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Iraq Orders Kurdistan to Surrender Its Airports

Referring to the Kurdish leadership, he added, “Unfortunately, some have tried to weaken Iraq and be stronger than the state.”

“We are partners in this country, and the partnership means we work together and don’t carry out unilateral decisions that lead to division and conflict and weakness,” Mr. Abadi said.

There was no immediate response by leaders of the Kurdistan Regional Government. In an address in Erbil on Tuesday night, Massoud Barzani, the region’s president, referred indirectly to Mr. Abadi’s ultimatum.

“We ask the Baghdad government not to threaten the Kurds because of the referendum,” he said. He urged the Iraqi government to enter negotiations and to respect what he said was the will of the Kurdish people to seek a nation of their own.

He added that the referendum had been approved by a wide margin, though he did not provide figures. The Kurdish authorities are expected to announce the vote results on Wednesday.

Turkey and Iran fear that a move toward independence by the Iraqi Kurds will inflame separatist fervor among their countries’ Kurdish minorities. Videos on social media showed Kurds in at least two Iranian cities celebrating the Iraqi Kurds’ vote.

The United States also opposed the vote, worried that it could set off ethnic conflict, break up Iraq and undermine the American-led coalition against the Islamic State.

Both Turkey and Iran have threatened sanctions against the Kurdish region, including the closing of border crossings. Turkish and Iraqi troops are conducting military exercises on Iraq’s northern border near Kurdistan, and Iranian forces are carrying out similar maneuvers on Iraq’s eastern border.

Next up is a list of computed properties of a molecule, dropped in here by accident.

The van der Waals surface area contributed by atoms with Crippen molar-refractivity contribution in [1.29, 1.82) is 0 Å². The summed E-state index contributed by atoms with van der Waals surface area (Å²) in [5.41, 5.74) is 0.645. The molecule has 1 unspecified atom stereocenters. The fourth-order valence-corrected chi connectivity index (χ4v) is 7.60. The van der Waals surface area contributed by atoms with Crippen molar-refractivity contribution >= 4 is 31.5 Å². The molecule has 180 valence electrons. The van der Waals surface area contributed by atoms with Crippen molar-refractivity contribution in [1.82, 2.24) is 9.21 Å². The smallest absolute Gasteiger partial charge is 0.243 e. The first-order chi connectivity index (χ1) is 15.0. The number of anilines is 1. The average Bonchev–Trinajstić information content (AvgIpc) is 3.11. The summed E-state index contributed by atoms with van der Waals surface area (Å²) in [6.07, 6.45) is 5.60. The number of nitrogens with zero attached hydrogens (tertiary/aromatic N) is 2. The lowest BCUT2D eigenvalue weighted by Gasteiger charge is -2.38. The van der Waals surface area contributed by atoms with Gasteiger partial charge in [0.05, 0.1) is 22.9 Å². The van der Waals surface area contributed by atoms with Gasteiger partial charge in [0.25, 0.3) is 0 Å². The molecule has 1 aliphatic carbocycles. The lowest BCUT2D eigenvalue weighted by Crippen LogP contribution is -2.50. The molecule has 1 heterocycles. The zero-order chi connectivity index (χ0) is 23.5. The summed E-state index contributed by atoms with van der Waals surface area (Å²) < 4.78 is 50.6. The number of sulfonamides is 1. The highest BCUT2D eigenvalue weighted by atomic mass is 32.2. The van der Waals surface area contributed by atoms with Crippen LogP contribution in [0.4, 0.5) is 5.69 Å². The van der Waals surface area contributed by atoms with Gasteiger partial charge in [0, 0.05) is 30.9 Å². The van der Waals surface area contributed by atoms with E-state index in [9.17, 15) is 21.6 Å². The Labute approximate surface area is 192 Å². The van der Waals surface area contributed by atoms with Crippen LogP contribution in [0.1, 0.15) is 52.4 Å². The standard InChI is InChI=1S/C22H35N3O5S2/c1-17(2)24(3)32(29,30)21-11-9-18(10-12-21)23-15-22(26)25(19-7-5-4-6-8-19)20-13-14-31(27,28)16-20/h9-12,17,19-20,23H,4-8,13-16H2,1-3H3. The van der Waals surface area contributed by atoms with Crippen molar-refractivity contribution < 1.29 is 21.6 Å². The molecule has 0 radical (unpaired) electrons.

Turkey’s president, Recep Tayyip Erdogan, said Tuesday that Kurdistan’s action risked provoking a wider conflict, and he warned that Kurds would go hungry from a trade blockade with Turkey.

“If Barzani and the Kurdish Regional Government do not reverse this mistake as soon as possible, they will go down in history with the shame of taking the region into an ethnic and sectarian war,” he said in a televised speech from Ankara.

The Kurdish regional government, which has its own parliament and military force, operates international airports in its capital, Erbil, and in the northern city of Sulaimaniyah. There is no domestic Kurdish airline in the autonomous region.

Iraq asked other countries last week to halt flights into the Kurdish region, but only Iran complied.

Mr. Abadi is expected to meet on Wednesday with the Iraqi Parliament, which has voted to request that Iraqi troops be sent to disputed areas that are controlled by the Kurds but claimed by Baghdad. The would include the multiethnic, oil-rich city of Kirkuk, which the Kurds seized in 2014.

As the Islamic State rose in northern Iraq in 2014, Kurdish fighters took advantage of the chaos, and in some cases of fleeing Iraqi troops, to expand the Kurdish territory by 40 percent.

The Iraqi Parliament has also requested that the government consider closing land crossings linking Iraqi Kurdistan and the rest of the country.

The move by Mr. Abadi was viewed in Kurdistan as the beginning of a campaign to pressure the region to back away from independence.

For the Kurds, an independent state has been a national aspiration for generations. When borders in the Middle East were redrawn after World War I, the Kurds were denied a homeland. About 30 million Kurds are spread across Iraq, Iran, Syria and Turkey.

For decades, Baathist-led governments in Baghdad tried to crush or evict the Kurds from their traditional lands and replace them with Arabs. But the Kurds were protected from Saddam Hussein’s troops by an American no-fly zone starting in 1991, and have since built a thriving proto-state across northern Iraq.

Analysts say that even if the referendum does not result in immediate independence, it strengthens the Kurds’ leverage in negotiating greater autonomy from Baghdad.

Source: NYT > World

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